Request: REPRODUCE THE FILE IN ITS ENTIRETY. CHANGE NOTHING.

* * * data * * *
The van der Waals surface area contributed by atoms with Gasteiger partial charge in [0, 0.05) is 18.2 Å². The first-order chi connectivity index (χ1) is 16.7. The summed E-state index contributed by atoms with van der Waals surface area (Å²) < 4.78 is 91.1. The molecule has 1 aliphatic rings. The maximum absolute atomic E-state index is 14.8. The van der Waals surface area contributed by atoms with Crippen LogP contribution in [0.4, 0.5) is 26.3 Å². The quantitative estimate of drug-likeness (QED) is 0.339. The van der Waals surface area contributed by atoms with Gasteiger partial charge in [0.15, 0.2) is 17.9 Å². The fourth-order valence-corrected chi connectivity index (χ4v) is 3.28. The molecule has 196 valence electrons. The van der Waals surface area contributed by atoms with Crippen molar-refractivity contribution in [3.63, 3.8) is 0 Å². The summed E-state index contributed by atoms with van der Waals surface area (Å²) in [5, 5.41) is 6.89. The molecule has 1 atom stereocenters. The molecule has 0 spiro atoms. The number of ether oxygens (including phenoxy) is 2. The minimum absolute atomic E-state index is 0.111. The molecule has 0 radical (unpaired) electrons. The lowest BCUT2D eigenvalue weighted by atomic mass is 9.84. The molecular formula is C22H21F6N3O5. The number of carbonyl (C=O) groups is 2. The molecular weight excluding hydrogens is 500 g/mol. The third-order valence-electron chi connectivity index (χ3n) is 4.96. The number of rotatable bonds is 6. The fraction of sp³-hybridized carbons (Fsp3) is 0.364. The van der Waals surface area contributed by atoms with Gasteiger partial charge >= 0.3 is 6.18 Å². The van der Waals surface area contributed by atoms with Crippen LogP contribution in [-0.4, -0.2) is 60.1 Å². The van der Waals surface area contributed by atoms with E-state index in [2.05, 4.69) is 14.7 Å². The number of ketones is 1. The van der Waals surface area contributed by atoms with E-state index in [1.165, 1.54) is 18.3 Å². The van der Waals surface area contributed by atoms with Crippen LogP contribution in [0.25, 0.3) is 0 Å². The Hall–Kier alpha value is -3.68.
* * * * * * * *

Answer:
The van der Waals surface area contributed by atoms with Gasteiger partial charge in [0, 0.05) is 18.2 Å². The first-order chi connectivity index (χ1) is 16.7. The summed E-state index contributed by atoms with van der Waals surface area (Å²) < 4.78 is 91.1. The molecule has 1 aliphatic rings. The maximum absolute atomic E-state index is 14.8. The van der Waals surface area contributed by atoms with Crippen LogP contribution in [0.4, 0.5) is 26.3 Å². The quantitative estimate of drug-likeness (QED) is 0.339. The van der Waals surface area contributed by atoms with Gasteiger partial charge in [0.15, 0.2) is 17.9 Å². The fourth-order valence-corrected chi connectivity index (χ4v) is 3.28. The molecule has 196 valence electrons. The van der Waals surface area contributed by atoms with Crippen molar-refractivity contribution in [3.63, 3.8) is 0 Å². The summed E-state index contributed by atoms with van der Waals surface area (Å²) in [5, 5.41) is 6.89. The molecule has 1 atom stereocenters. The molecule has 0 spiro atoms. The number of ether oxygens (including phenoxy) is 2. The minimum absolute atomic E-state index is 0.111. The molecule has 0 radical (unpaired) electrons. The lowest BCUT2D eigenvalue weighted by atomic mass is 9.84. The molecular formula is C22H21F6N3O5. The number of carbonyl (C=O) groups is 2. The molecular weight excluding hydrogens is 500 g/mol. The third-order valence-electron chi connectivity index (χ3n) is 4.96. The number of rotatable bonds is 6. The fraction of sp³-hybridized carbons (Fsp3) is 0.364. The van der Waals surface area contributed by atoms with Gasteiger partial charge >= 0.3 is 6.18 Å². The van der Waals surface area contributed by atoms with Crippen LogP contribution in [-0.4, -0.2) is 60.1 Å². The van der Waals surface area contributed by atoms with E-state index in [2.05, 4.69) is 14.7 Å². The number of ketones is 1. The van der Waals surface area contributed by atoms with E-state index in [1.165, 1.54) is 18.3 Å². The van der Waals surface area contributed by atoms with Crippen LogP contribution in [0.25, 0.3) is 0 Å². The Hall–Kier alpha value is -3.68.